New Range Rover Sport vs BMW X5
The new Range Rover Sport steps up to the plate to face its luxury SUV rival from BMW. Let’s see if it can knock the ball out of the park...
New Range Rover Sport P440e Dynamic SE
List price £87,530
Target price £87,530
Plug-in version of new Range Rover Sport has more power than the X5 and promises an even better electric range, but then it is more expensive
BMW X5 xDrive45e M Sport (M/Tech packs)
List price £77,020
Target price £75,688
Our long-time favourite luxury SUV is back to defend its crown. Plug-in hybrid tech gives it an official electric range of more than 50 miles
The new Range Rover Sport is two cars rolled into one – and we don’t mean that figuratively. This plug-in hybrid (PHEV) version quite literally has the powerplants of two cars.
To an extent, that’s true of all PHEVs, but most have four-cylinder petrol engines and relatively small drive batteries to keep weight down. This one has a whopping great 3.0-litre straight six, a battery bigger than the one in a Mini Electric and an electric motor more powerful than a Renault Zoe’s. And that means it tips the scale at nearly 2.8 tonnes – more than twice the weight of an Audi Q2.
So, this is not a car that will help save the planet. It is, however, an achingly desirable luxury SUV that’s almost unbelievably cheap to tax for company car drivers. It’s also around £20,000 cheaper than the mechanically similar full-size Range Rover that was launched earlier in the year.
To find out how good the new Sport really is, we’ve brought along our long-time class favourite, the BMW X5 xDrive45e. It’s also a PHEV, and while it has a smaller battery than the Sport, it’s lighter and much, much cheaper.
Performance, ride, handling, refinement
In order for a PHEV to make sense, it needs to be driven using electric power whenever possible. So, it’s a good thing that both of these SUVs can easily cover off the average commute without burning a drop of petrol – as long as you set off with a full battery, that is (and we’ll come to the business of charging later).
In our real-world tests, conducted in temperatures of 10-12deg C, the Sport managed 46 miles of pure electric driving, versus the X5’s 36 miles. Expect a longer range in both if you’re pottering around town, or a shorter one if you’re sitting at 70mph on the motorway.
As long as you switch the cars to EV mode and avoid breaking through to the lower reaches of the accelerator pedal (something that’s hard to do by mistake, because there’s pronounced resistance), the petrol engine will stay dormant. And acceleration is decent enough without its help, albeit noticeably stronger in the Sport. It can also do around 90mph in EV mode (the X5 can only just nudge 70mph), which will be handy if you ever drive on the Continent.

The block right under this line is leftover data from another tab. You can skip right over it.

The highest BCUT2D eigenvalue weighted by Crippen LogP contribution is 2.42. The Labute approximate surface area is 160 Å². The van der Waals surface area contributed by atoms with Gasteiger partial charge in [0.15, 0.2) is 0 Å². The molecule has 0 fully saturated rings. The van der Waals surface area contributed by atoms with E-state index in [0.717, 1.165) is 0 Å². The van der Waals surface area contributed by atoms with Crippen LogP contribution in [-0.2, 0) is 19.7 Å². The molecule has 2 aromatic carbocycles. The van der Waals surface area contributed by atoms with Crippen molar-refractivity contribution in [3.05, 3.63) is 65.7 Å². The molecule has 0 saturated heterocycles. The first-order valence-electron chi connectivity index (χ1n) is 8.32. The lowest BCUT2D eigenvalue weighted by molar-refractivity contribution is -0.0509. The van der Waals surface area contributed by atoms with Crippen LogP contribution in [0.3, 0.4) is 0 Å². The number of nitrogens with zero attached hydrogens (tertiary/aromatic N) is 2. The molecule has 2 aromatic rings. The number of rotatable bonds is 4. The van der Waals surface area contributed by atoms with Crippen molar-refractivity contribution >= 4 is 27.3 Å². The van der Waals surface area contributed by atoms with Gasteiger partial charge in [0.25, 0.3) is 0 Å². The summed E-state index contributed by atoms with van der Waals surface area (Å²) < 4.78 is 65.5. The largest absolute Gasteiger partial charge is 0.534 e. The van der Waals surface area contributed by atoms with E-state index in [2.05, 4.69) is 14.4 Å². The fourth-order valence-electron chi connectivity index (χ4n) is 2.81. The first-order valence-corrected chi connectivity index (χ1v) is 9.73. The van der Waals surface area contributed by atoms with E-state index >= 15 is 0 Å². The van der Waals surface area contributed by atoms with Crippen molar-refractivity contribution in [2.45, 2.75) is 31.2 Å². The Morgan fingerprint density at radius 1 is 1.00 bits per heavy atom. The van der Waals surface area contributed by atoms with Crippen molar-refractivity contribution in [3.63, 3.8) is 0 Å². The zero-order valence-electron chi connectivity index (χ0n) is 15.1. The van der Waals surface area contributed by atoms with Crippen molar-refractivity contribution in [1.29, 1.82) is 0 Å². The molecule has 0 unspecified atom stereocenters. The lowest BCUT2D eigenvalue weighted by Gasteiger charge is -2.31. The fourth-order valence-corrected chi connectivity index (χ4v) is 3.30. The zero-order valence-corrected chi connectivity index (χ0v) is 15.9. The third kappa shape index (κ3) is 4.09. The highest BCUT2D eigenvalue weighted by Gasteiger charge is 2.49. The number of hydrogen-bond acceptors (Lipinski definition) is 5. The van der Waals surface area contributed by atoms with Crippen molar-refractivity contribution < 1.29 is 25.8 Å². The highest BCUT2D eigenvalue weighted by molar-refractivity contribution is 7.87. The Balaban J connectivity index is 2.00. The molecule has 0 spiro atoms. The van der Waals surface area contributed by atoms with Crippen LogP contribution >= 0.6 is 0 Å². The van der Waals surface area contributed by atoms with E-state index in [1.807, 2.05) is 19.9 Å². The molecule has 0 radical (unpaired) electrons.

In hybrid mode, the cars choose for themselves when to run on electric power and when to call on the petrol engine. Or if you need full performance, even in EV mode, you simply stamp hard on the accelerator pedal and both power sources do everything they can to fire you down the road as quickly as possible. And these are fast cars. In our test, the Sport managed 0-60mph in 5.9sec, with the X5 cutting a second off that time, despite having less power.
There’s a simple explanation for that: it’s almost a quarter of a tonne lighter. And while the 2.5-tonne X5 could hardly be described as a lightweight, these things are relative – and carrying around less flab, combined with a squatter body, helps the X5 to change direction more sharply. It grips harder, too – although the Sport’s ‘mud and snow’ tyres doubtless didn’t help its cause.
In any case, the Sport handles surprisingly well for something so big and heavy – especially when you switch to its sportier driving mode. We also prefer its faster, meatier steering over the X5’s lighter, less feelsome one. Another boon is the Sport’s optional four-wheel steering (part of the £5530 Stormer Handling Pack fitted to our test car but currently not available, due to the semiconductor chip shortage). This makes the car remarkably manoeuvrable, giving it a much tighter turning circle than the X5.
Both cars ride comfortably on standard air suspension, although if that’s a top priority, you’ll want to avoid the optional 22in wheels fitted to our Sport test car and the 21s on our X5 (part of the M Sport Pro Pack). The Sport edges it, though, with a supremely settled high-speed ride, making motorway journeys a pleasure. There’s a bit more vertical bounce in the X5 as its suspension tries to quell bumps, and both cars are a little less composed around town than their lighter petrol and diesel brethren.
The Sport’s smooth motorway manners are backed up by excellent refinement. The X5 is a very quiet car, make no mistake – but the Sport is even more hushed at both 30mph and a 70mph cruise. Our only minor complaint is that there’s noticeable wind noise around the front pillars, although that’s partly because there’s so little noise from everywhere else.
When called upon, the petrol engines in both cars cut in and out surreptitiously, and you won’t struggle to slow down smoothly despite the regenerative braking systems that come fitted as standard. The X5’s brake pedal is marginally more reassuring, and there’s more of a slowing effect when you simply lift off the accelerator pedal; any declines in the Sport will have you reigning it in manually using the brake pedal.
Next: What are they like inside? >>
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